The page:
Industry 4.0 – Does it also exist in Mühldorf?
Another article on the topic of digitalisation in industry?
Deep down, I sometimes want to duck away in the light of the flood of change. I ask myself more and more often whether the next innovation I see will make me face up to it, or whether tomorrow the next “buzzword” won’t dominate the media.
What actually is Industry 4.0?
Of course, the continuation of digitalisation, the acceleration of which continues unabated. And how did it start? In the 1980s, the PC made its way onto our desks – in the office and later at home. Due to increasing mobility, laptops and mobile phones were developed. That was the second phase.
Right now we are living in the third phase of digitalisation. Of course this is also a matter in Mühldorf. We have not only become accustomed to smartphones, but also to the fact that people no longer talk to each other in restaurants. They rather stare into their phones.
Industry 4.0 can be nicely explained in its development with this graphic:
Digitalisation has already begun and is also unstoppable.
Just as we not only take our PC for granted, but can no longer do without it, we will also have to deal with the Internet of Things. In the private sphere, you can always decide whether you want your toaster or your fridge to be on the internet or not.
And what about in our region?
In the industrial sector, we are home to leading companies for which Industry 4.0 is already a normal and lived standard. Even various craft enterprises have already made the leap into digitalisation. But apart from that, the agricultural sector is particularly interesting for me in our region. It is striking that the applications have already become very widespread. Also the “third green revolution” has long been taking place.
“Smart farming” offers farmers support in making decisions to optimise processes. Which, above all, makes work easier. This can be systems for collecting and analysing data, as well as managing spatial and temporal variability. Take a look at the website of the Mühldorf-based company Fliegl, for instance. There you will find good examples, not only of innovative equipment, but also of hardware and apps that make smart farming possible in the first place.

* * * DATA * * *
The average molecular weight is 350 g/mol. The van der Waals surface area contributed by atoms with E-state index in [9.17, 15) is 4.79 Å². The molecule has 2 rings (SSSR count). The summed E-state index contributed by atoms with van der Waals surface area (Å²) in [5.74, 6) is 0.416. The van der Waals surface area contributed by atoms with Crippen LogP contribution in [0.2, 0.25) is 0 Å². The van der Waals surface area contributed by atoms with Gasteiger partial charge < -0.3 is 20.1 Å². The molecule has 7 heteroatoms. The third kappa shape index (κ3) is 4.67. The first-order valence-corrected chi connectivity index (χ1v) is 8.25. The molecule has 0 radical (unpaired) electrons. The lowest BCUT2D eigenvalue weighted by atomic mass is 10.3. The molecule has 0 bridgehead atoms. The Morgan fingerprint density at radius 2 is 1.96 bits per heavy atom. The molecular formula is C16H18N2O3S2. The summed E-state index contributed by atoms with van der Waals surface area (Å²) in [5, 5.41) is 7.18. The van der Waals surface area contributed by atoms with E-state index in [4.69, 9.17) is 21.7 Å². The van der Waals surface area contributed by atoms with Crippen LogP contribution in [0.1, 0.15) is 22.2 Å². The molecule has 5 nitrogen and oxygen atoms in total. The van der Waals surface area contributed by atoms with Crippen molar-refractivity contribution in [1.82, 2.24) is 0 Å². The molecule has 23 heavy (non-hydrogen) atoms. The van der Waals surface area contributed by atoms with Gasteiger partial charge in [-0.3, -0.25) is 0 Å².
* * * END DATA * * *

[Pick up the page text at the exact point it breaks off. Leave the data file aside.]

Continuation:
In this way, economic efficiency can be increased and the workload of people reduced. The use of pesticides and fertilisers can be reduced by automatically optimising soil cultivation. GPS, aerial photos from drones, transmission of data on soil moisture, humus and nitrogen content and much more can help to improve economic efficiency while protecting the environment.
That can only be done with broadband, right?
The prerequisite for widespread use is the expansion to the 5G broadband network. But here too there are already solutions today that make farmers largely independent of broadband expansion.
According to a 2016 survey by the digital association bitcom, 53 % of farms already use digital applications. Also 30 % are planning or considering them. Only for 6 % of farms it remains a non-issue. And 66 % of those surveyed see digitalisation as an opportunity. Only 13 % see it as a risk.
And for the rest of the world? The same applies as for the beginning of digitalisation in the 1980s. You can’t duck out of it! Because the ones that will survive are those that were there from the beginning. Not the ones that just start when there’s no other way. And that applies to all sectors, as shown above by way of example.
The most important insight for me, however, is that digital developments are successful when they are focused exclusively on the customer. Regardless of where they are and what they are planning. A clever app has to help him with this.
Amélie v. Schoenaich